One of the points in 'help for carers' says make sure they have their hearing and eyesight checked regularly, but I can't do that, as she's already refused a hearing aid and an eye operation to remove cataracts and just keeps polishing her glasses.
    I don't know what to do. I can't help her and she won't let anyone else help her either. And her behaviour is getting more worrying.
    She is currently taking the back door key out of the lock and leaving the back door open and accusing anybody else (she means me) of taking the key. Twice now today it's been in her own pocket.
    We can't lock the back door without this key.
    I don't know what to do.
    It feels so unsafe knowing we'll have the back door open all night.
  17. karaokePete

    karaokePete Registered User

    Jul 23, 2017
    N Ireland
    Hello @ScarletPimple, welcome to TP, you will find this a friendly, informative and supportive place.
    Do take time to look around the site but may I suggest that you start your own separate thread as more people are likely to see it and reply to you.
    It's difficult as people with dementia can be their own worst enemy when they won't co-operate and thereby get the help they need. Sometimes it is necessary to wait for a crisis to develop before they accept help. The unfortunate thing is that they are struggling to hold on to as much of themselves as possible because they know something is wrong without knowing what it is.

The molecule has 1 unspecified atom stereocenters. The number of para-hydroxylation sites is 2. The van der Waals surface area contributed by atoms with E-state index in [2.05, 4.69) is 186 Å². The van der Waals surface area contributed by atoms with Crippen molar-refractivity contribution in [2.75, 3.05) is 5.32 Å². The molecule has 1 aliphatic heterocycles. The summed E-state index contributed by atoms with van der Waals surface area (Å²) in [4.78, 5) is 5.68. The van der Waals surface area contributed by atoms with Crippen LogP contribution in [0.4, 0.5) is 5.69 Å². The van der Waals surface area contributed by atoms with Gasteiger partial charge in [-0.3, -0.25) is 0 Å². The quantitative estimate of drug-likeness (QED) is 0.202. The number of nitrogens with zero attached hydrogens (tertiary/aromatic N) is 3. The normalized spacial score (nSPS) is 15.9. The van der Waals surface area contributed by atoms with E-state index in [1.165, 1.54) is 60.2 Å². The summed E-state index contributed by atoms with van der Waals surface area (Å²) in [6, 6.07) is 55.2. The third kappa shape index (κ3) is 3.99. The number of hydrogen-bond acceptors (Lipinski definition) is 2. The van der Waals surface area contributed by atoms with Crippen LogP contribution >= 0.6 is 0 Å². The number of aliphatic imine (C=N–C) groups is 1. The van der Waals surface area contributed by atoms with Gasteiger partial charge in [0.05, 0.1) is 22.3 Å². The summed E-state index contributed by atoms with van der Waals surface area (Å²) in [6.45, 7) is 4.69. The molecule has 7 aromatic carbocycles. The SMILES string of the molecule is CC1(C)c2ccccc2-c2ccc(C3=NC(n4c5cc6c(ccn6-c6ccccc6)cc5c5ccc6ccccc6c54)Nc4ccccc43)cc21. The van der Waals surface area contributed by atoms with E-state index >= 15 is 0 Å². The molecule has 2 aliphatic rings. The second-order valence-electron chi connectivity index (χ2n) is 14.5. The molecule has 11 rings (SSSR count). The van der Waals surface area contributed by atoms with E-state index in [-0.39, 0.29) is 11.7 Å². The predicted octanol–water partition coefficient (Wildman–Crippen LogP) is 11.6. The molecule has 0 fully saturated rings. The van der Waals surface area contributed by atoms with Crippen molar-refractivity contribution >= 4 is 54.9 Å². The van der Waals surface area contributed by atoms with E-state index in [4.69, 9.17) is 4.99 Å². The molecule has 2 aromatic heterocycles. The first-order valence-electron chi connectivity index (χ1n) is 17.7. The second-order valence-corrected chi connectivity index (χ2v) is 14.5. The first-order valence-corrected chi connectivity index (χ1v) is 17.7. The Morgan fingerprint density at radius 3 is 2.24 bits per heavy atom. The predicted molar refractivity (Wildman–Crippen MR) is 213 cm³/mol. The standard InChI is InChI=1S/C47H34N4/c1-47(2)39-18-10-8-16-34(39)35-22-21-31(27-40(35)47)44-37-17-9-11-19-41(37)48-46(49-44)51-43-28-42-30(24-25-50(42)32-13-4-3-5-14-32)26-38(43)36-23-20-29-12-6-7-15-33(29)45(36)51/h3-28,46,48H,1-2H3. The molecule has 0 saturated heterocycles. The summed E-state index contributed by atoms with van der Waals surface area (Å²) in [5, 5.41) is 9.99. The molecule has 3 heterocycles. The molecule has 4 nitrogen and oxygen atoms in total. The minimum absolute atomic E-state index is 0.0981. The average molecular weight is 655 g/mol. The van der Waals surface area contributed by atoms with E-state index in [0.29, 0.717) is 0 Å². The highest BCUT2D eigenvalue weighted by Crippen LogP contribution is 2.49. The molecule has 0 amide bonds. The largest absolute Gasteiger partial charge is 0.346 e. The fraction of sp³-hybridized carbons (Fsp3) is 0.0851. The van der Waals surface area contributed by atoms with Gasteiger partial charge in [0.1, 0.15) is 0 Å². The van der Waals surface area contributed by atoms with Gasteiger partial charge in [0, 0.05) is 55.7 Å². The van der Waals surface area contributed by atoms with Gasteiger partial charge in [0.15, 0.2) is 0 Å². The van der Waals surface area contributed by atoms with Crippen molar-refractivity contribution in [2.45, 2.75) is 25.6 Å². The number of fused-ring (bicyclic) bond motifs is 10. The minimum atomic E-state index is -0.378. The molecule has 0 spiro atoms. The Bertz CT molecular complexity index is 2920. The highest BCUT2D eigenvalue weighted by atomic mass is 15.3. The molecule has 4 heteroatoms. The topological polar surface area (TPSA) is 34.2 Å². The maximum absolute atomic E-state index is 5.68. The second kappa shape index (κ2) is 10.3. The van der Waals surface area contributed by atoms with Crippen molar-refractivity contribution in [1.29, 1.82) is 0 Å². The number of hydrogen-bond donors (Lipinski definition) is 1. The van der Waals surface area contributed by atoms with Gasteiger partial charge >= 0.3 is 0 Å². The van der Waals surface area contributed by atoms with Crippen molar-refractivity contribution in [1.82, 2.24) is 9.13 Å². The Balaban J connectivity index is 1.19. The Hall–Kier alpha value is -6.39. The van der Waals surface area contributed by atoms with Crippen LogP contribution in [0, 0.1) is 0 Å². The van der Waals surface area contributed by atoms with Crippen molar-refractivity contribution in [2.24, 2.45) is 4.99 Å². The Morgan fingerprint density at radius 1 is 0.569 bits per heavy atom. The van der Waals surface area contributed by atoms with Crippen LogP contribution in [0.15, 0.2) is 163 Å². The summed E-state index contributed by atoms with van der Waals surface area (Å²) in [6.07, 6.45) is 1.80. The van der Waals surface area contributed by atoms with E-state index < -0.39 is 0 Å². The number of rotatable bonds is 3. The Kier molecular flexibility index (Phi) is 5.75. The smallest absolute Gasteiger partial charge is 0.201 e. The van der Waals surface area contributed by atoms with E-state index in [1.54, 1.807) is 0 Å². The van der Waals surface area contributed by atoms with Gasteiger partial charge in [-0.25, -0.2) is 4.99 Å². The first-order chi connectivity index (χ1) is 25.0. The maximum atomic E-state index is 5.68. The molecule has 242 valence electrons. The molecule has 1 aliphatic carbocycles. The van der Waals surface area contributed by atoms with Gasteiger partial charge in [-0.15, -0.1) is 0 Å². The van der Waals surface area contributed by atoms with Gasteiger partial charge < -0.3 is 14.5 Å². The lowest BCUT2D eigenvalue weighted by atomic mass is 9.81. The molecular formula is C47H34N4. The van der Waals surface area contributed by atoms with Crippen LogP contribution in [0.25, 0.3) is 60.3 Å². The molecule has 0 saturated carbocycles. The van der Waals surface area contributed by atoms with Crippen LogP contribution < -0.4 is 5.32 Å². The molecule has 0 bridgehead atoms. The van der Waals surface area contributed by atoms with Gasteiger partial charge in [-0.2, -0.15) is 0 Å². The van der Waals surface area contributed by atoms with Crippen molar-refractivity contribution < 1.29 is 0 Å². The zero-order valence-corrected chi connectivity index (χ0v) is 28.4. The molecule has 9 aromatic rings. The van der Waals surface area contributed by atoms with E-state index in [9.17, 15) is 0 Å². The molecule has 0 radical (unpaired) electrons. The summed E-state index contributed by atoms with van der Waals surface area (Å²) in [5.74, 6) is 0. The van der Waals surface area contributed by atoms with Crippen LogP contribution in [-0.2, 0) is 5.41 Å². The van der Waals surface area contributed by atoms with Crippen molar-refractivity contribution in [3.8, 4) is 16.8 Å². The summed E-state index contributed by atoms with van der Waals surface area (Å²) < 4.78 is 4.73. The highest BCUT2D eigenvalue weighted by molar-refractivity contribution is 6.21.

I find it is necessary to take firm control, so in the case of the back door key I would just take it into my possession, or get a copy cut, and use it appropriately. Just say you don't know where it is and need to get another one cut and hope they forget what you have said - if they're like my wife the forgetting will happen very quickly!
    It's often impossible to reason with a person with dementia and you may find the following thread useful in adapting how you communicate. Just click on the following link:-

    If you would like to actually talk to an AS expert the help-line details are:
    National Dementia Helpline
    0300 222 11 22
    Our helpline advisers are here for you.

    Helpline opening hours:
    Monday to Wednesday 9am – 8pm
    Thursday and Friday 9am – 5pm
    Saturday and Sunday 10am – 4pm

    Good luck.
  18. sarah1979!

    sarah1979! New member

    At Helen's mereseyside
    Hello I don't really know how to start really. My mum was given the terrible news that she has vascular Alzheimer's early stage middle of last year. After being in and out of hospital including a mental health hospital they told my dad who is 68 mum had vascular Alzheimer's. We was all devastated by the news as you can imagen. My dad is my mum's main career sorry for got to mention my mum is 65 years old. The problem I have is my dad keeps saying one min it's vascular dementia then he says she has vascular Alzheimer's so I don't really know which one she has. I can't get any information from my mum's Dr as I'm not her next of kin and because of data protection. My dad is getting confused about things and is asking me what the difference is between the two types. They have a crisis team that comes to see them every now and then. I go as often as I can with work and distance. I'm so happy to have found this site and to hopefully get some help my self so I can help my dad and mum and hopefully people in this group to as my knowledge of this horrible disease gets better.
  19. DeMartin

    DeMartin Registered User

    Jul 4, 2017
    Welcome to TP Sarah, sorry you’ve had to join us.
    I’m not sure an actual label is important, the Alzheimer’s website does have information about both types of dementia both Alzheimer’s and vascular, some people have mixed. Read through some posts, then ask your questions, day or night someone’s around.
  20. sarah1979!

    sarah1979! New member

    At Helen's mereseyside
    Thank You Demartin Im Just Trying To Get To Grips With The Site At The Min. Im Just Sorry Any Of Us Have To Deal With Dementia Etc.
Thread Status:
Not open for further replies.

Share This Page